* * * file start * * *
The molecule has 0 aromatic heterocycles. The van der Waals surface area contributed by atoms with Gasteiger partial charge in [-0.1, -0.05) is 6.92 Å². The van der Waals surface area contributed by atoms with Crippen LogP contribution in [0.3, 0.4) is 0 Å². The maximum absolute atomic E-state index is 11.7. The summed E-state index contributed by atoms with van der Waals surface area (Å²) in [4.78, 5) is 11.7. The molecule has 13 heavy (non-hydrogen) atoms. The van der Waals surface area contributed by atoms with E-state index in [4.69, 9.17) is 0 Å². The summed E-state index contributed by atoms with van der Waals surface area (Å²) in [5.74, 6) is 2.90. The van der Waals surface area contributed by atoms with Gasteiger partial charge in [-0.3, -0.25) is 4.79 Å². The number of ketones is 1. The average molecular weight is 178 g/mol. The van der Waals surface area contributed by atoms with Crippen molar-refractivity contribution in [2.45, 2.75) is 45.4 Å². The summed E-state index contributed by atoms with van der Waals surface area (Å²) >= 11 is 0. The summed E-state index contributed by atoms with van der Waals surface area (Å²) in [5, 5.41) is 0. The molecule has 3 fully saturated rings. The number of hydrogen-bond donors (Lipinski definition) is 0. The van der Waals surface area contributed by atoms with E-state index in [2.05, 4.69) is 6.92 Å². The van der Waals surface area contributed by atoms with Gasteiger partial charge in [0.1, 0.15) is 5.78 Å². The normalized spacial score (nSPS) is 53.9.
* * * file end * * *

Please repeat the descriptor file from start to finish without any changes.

The molecule has 0 aromatic heterocycles. The van der Waals surface area contributed by atoms with Gasteiger partial charge in [-0.1, -0.05) is 6.92 Å². The van der Waals surface area contributed by atoms with Crippen LogP contribution in [0.3, 0.4) is 0 Å². The maximum absolute atomic E-state index is 11.7. The summed E-state index contributed by atoms with van der Waals surface area (Å²) in [4.78, 5) is 11.7. The molecule has 13 heavy (non-hydrogen) atoms. The van der Waals surface area contributed by atoms with E-state index in [4.69, 9.17) is 0 Å². The summed E-state index contributed by atoms with van der Waals surface area (Å²) in [5.74, 6) is 2.90. The van der Waals surface area contributed by atoms with Gasteiger partial charge in [-0.3, -0.25) is 4.79 Å². The number of ketones is 1. The average molecular weight is 178 g/mol. The van der Waals surface area contributed by atoms with Crippen molar-refractivity contribution in [2.45, 2.75) is 45.4 Å². The summed E-state index contributed by atoms with van der Waals surface area (Å²) >= 11 is 0. The summed E-state index contributed by atoms with van der Waals surface area (Å²) in [5, 5.41) is 0. The molecule has 3 fully saturated rings. The number of hydrogen-bond donors (Lipinski definition) is 0. The van der Waals surface area contributed by atoms with E-state index in [2.05, 4.69) is 6.92 Å². The van der Waals surface area contributed by atoms with Gasteiger partial charge in [0.1, 0.15) is 5.78 Å². The normalized spacial score (nSPS) is 53.9.